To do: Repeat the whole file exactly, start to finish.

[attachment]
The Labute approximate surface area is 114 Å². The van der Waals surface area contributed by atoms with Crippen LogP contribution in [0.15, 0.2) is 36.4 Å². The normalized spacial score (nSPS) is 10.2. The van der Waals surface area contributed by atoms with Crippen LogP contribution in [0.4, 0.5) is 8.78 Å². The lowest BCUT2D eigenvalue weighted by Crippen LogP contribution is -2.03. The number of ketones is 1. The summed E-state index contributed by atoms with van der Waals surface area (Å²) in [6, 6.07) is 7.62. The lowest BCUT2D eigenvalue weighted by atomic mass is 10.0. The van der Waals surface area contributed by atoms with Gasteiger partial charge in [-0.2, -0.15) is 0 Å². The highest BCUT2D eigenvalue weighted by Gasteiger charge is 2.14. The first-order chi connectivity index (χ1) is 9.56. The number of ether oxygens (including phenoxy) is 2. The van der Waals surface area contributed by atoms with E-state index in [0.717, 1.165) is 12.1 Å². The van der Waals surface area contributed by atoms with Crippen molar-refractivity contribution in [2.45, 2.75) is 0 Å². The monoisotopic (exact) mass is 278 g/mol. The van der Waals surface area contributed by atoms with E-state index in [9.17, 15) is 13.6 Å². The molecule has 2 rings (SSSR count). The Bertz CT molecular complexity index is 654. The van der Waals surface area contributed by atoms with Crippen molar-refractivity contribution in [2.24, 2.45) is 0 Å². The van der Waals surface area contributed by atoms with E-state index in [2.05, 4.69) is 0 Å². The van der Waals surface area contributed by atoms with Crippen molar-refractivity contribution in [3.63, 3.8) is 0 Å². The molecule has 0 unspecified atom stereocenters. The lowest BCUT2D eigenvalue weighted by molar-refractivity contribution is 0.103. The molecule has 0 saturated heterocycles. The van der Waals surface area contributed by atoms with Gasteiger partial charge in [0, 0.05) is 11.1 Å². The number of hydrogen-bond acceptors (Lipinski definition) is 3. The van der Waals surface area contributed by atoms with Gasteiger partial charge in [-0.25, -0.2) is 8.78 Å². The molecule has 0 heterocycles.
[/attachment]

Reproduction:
The Labute approximate surface area is 114 Å². The van der Waals surface area contributed by atoms with Crippen LogP contribution in [0.15, 0.2) is 36.4 Å². The normalized spacial score (nSPS) is 10.2. The van der Waals surface area contributed by atoms with Crippen LogP contribution in [0.4, 0.5) is 8.78 Å². The lowest BCUT2D eigenvalue weighted by Crippen LogP contribution is -2.03. The number of ketones is 1. The summed E-state index contributed by atoms with van der Waals surface area (Å²) in [6, 6.07) is 7.62. The lowest BCUT2D eigenvalue weighted by atomic mass is 10.0. The van der Waals surface area contributed by atoms with Gasteiger partial charge in [-0.2, -0.15) is 0 Å². The highest BCUT2D eigenvalue weighted by Gasteiger charge is 2.14. The first-order chi connectivity index (χ1) is 9.56. The number of ether oxygens (including phenoxy) is 2. The van der Waals surface area contributed by atoms with E-state index in [0.717, 1.165) is 12.1 Å². The van der Waals surface area contributed by atoms with Crippen molar-refractivity contribution in [2.45, 2.75) is 0 Å². The monoisotopic (exact) mass is 278 g/mol. The van der Waals surface area contributed by atoms with E-state index in [9.17, 15) is 13.6 Å². The molecule has 2 rings (SSSR count). The Bertz CT molecular complexity index is 654. The van der Waals surface area contributed by atoms with Crippen molar-refractivity contribution in [2.24, 2.45) is 0 Å². The van der Waals surface area contributed by atoms with E-state index in [2.05, 4.69) is 0 Å². The van der Waals surface area contributed by atoms with Crippen molar-refractivity contribution in [3.63, 3.8) is 0 Å². The molecule has 0 unspecified atom stereocenters. The lowest BCUT2D eigenvalue weighted by molar-refractivity contribution is 0.103. The molecule has 0 saturated heterocycles. The van der Waals surface area contributed by atoms with Gasteiger partial charge in [0, 0.05) is 11.1 Å². The number of hydrogen-bond acceptors (Lipinski definition) is 3. The van der Waals surface area contributed by atoms with Gasteiger partial charge in [-0.25, -0.2) is 8.78 Å². The molecule has 0 heterocycles.